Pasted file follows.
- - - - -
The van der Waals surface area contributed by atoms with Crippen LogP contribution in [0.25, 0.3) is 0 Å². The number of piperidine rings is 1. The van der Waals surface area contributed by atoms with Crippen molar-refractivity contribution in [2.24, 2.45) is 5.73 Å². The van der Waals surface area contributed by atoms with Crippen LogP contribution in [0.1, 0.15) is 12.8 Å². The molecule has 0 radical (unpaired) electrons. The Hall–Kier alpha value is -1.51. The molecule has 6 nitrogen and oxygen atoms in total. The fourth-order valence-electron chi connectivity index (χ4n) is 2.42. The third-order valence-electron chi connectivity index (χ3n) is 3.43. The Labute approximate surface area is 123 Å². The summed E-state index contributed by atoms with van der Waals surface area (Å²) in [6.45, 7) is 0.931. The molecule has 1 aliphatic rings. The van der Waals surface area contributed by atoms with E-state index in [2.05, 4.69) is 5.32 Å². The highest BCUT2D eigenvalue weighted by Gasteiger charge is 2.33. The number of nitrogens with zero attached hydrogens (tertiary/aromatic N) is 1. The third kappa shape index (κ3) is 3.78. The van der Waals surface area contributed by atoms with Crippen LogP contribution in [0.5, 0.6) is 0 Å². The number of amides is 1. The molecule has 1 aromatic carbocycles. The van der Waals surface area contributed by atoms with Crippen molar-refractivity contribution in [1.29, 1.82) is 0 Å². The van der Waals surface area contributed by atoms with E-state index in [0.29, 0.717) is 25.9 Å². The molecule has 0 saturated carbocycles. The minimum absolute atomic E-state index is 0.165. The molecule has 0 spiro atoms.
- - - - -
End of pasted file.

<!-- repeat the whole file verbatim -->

The van der Waals surface area contributed by atoms with Crippen LogP contribution in [0.25, 0.3) is 0 Å². The number of piperidine rings is 1. The van der Waals surface area contributed by atoms with Crippen molar-refractivity contribution in [2.24, 2.45) is 5.73 Å². The van der Waals surface area contributed by atoms with Crippen LogP contribution in [0.1, 0.15) is 12.8 Å². The molecule has 0 radical (unpaired) electrons. The Hall–Kier alpha value is -1.51. The molecule has 6 nitrogen and oxygen atoms in total. The fourth-order valence-electron chi connectivity index (χ4n) is 2.42. The third-order valence-electron chi connectivity index (χ3n) is 3.43. The Labute approximate surface area is 123 Å². The summed E-state index contributed by atoms with van der Waals surface area (Å²) in [6.45, 7) is 0.931. The molecule has 1 aliphatic rings. The van der Waals surface area contributed by atoms with E-state index in [2.05, 4.69) is 5.32 Å². The highest BCUT2D eigenvalue weighted by Gasteiger charge is 2.33. The number of nitrogens with zero attached hydrogens (tertiary/aromatic N) is 1. The third kappa shape index (κ3) is 3.78. The van der Waals surface area contributed by atoms with Crippen LogP contribution in [0.5, 0.6) is 0 Å². The number of amides is 1. The molecule has 1 aromatic carbocycles. The van der Waals surface area contributed by atoms with Crippen molar-refractivity contribution in [1.29, 1.82) is 0 Å². The van der Waals surface area contributed by atoms with E-state index in [0.29, 0.717) is 25.9 Å². The molecule has 0 saturated carbocycles. The minimum absolute atomic E-state index is 0.165. The molecule has 0 spiro atoms.